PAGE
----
|Publication number||US6270688 B1|
|Application number||US 08/224,211|
|Publication date||Aug 7, 2001|
|Filing date||Apr 7, 1994|
|Priority date||Apr 7, 1994|
|Also published as||EP0685573A1|
|Publication number||08224211, 224211, US 6270688 B1, US 6270688B1, US-B1-6270688, US6270688 B1, US6270688B1|
|Inventors||James F. Belcher, Howard R. Beratan, Paul O. Johnson|
|Original Assignee||Raytheon Company|
|Export Citation||BiBTeX, EndNote, RefMan|
|Patent Citations (12), Referenced by (1), Classifications (18), Legal Events (12)|
|External Links: USPTO, USPTO Assignment, Espacenet|
This application is related to an application entitled Method of Minimizing Surface Effects in Thin Ferroelectrics (TI-16728) U.S. Ser. No. 08/225,601, now U.S. Pat. No. 5,705,041 filed concurrently herewith, the contents of which are incorporated herein by reference.
1. Field of the Invention
This invention relates generally to polishing of ferroelectric materials and, more specifically to polishing of perovskite materials and still more specifically to polishing of barium strontium titanate.
2. Brief Description of the Prior Art
The surfaces of ferroelectric materials and specifically barium strontium titanate have been smoothed or planarized in the prior art by a fully mechanical process wherein the surface of the material was abraded using progessively less course polishing materials or grits to abrade the surface being polished. Such polishing continued until the desired smoothness or planarity was achieved.
A problem with the above described polishing method is demonstrated in FIG. 1 wherein there is shown a volume of barium strontium titanate 1 with a metal layer 3 thereon and an interface 5 between the metal and the BST. It can be seen that the surface of the BST 1 at and immediately below the interface 5 has numerous dislocations therein. Ferroelectric materials and specifically barium strontium titanate material with these dislocations, when used in uncooled focal plane arrays and the like, prevent the barium strontium titanate from obtaining optimal performance by causing depression of the dielectric properties and the responsivity of the material. This problem is enhanced as the thickness of the ferroelectric material decreases because the dislocation region becomes a greater percentage of the total volume.
It has been determined that these dislocations are caused by the mechanical abrading of the ferroelectric material surface. It is therefore apparent that the performance of optical arrays using ferroelectric materials will be improved if the surface of the material can be polished with a minimum of or no abrading at all. It has also been determined that polishing using typical polishing materials in a slurry or colloidal suspension, such as aluminum oxide (Al2O3) or silicon dioxide, also produces dislocations on the ferroelectric material surface and can also modify the surface chemistry of the ferroelectric material.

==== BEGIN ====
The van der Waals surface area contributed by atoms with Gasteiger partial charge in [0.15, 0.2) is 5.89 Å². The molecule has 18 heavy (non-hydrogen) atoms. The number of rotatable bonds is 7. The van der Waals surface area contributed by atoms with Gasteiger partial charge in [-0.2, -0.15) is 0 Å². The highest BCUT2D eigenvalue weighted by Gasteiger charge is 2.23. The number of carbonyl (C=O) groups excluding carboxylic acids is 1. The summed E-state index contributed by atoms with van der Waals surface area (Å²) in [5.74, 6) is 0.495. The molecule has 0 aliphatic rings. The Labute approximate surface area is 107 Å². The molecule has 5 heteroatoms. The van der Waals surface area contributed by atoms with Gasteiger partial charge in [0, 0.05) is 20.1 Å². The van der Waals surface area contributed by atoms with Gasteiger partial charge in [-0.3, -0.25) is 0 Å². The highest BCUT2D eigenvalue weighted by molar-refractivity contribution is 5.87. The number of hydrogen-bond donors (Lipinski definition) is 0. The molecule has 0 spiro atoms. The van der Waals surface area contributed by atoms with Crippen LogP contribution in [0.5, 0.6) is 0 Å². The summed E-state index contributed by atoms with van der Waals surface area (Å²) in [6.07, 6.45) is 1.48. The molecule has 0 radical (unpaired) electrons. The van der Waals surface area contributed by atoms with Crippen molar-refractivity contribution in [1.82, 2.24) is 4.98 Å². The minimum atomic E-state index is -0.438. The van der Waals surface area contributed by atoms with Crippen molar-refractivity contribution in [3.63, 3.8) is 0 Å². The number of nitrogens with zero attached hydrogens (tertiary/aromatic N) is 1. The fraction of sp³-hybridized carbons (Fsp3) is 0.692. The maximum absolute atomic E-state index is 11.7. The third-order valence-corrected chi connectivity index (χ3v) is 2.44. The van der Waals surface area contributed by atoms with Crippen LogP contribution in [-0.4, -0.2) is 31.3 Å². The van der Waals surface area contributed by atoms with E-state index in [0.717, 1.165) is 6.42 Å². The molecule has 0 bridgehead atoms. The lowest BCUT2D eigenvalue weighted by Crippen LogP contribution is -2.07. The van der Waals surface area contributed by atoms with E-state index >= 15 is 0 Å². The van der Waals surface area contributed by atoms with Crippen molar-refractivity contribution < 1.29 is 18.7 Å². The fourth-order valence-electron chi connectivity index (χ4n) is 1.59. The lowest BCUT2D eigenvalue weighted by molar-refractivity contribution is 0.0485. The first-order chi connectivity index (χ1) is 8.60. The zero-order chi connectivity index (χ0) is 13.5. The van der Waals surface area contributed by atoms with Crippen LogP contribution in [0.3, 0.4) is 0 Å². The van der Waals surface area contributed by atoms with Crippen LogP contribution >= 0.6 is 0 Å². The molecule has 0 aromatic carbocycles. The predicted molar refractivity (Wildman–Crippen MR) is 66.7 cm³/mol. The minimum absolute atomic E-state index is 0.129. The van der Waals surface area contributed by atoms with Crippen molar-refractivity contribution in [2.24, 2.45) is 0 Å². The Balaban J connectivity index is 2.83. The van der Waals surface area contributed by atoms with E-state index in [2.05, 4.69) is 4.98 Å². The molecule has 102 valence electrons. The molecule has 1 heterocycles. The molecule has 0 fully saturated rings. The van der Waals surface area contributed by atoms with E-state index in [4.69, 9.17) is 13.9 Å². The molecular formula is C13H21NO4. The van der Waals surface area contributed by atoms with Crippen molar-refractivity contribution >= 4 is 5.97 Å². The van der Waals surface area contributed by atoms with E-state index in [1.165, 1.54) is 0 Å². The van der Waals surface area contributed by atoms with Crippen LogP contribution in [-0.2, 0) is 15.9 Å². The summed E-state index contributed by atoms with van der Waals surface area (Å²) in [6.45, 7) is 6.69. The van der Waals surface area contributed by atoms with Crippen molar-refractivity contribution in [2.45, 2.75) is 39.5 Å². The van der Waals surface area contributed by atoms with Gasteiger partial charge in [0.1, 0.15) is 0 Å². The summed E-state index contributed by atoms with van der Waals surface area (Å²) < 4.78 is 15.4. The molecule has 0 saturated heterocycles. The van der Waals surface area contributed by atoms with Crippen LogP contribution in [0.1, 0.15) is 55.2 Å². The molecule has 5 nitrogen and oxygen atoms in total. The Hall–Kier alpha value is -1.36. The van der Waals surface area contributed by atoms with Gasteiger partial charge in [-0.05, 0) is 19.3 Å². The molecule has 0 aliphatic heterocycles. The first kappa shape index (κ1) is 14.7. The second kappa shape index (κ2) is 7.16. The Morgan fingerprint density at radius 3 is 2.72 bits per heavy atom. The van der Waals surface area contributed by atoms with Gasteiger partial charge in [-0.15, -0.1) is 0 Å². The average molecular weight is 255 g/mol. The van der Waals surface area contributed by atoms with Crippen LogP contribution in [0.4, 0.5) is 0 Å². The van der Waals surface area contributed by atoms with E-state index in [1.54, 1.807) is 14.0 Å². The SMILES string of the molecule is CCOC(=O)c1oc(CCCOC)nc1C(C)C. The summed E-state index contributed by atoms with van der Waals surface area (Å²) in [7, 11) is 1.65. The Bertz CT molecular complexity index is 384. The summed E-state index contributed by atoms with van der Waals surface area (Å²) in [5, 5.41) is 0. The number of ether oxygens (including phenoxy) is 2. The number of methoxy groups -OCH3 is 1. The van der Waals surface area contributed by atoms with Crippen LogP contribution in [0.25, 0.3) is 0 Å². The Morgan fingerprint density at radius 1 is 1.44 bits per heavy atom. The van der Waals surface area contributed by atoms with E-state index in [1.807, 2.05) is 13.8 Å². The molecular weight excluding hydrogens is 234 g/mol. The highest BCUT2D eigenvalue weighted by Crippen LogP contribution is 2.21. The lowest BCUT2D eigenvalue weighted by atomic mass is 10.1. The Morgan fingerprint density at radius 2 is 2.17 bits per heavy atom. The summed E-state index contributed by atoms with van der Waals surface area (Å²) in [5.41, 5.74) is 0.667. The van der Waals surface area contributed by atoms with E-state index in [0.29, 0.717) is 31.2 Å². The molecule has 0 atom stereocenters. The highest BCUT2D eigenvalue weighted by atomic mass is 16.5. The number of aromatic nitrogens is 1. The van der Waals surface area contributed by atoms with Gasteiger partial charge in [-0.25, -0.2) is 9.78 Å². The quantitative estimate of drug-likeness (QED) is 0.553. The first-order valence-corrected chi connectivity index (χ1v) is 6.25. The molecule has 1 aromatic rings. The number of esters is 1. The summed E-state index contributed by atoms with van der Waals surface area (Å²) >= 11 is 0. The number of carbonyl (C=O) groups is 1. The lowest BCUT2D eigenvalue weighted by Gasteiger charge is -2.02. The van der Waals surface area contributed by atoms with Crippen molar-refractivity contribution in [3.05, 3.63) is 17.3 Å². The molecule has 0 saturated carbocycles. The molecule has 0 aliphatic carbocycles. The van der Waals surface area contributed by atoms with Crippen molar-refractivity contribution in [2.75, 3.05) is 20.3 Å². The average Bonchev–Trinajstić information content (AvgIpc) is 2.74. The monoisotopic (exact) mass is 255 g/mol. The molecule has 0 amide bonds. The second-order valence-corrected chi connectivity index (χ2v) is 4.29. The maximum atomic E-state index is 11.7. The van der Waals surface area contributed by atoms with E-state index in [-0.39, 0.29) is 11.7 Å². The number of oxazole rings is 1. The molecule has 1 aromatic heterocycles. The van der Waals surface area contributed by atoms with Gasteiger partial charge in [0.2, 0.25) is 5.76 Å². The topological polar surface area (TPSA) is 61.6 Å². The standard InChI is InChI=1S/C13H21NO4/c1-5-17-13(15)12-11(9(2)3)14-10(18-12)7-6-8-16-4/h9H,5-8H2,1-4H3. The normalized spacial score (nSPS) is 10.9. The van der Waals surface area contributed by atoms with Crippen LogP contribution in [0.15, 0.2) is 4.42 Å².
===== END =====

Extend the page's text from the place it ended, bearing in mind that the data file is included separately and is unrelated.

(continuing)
In accordance with the present invention, the region of dislocation is minimized at the surface of the ferroelectric material and the resulting ferroelectric material is provided with a surface region having materially fewer dislocations than were encountered by use of prior art procedures as described above.
Briefly, the ferroelectric material is initially polished by an abrading technique as in the prior art. However, the mechanical polishing terminates at a point prior to obtaining the desired smoothness, planarity and thickness with the final portion of the ferroelectric material surface being removed by a chemical polishing procedure.
The chemical polishing portion of the polishing procedure commences with a chemical polishing using an acidic solution. The acid used can be an organic acid, a mineral acid, a reducing acid, an oxidizing acid and combinations thereof. Appropriate acids which can be used in the acidic solution are perchloric acid, acetic acid (preferably glacial), nitric acid. The acid or combination of acids is combined with an oxidizing agent, preferably hydrogen peroxide and water, preferably deionized.
The polish in the form of an acidic solution is applied to the ferroelectric material surface in conjunction with a polishing wheel or the like in standard manner. The polishing surface on the polishing wheel can be absorbent and absorb polish to be deposited on the ferroelectric material surface or porous with the polish travelling therethrough to the ferroelectric material surface or in other known ways. The polishing surface can also be rigid for use with a hydroplaning polish.
The ferroelectric material is preferably but not necessarily doped in standard manner.
FIG. 1 is a diagram of a volume of barium strontium titanate which has been polished in accordance with prior art techniques with a metal layer disposed over the polished surface and showing the dislocations in the barium strontium titanate; and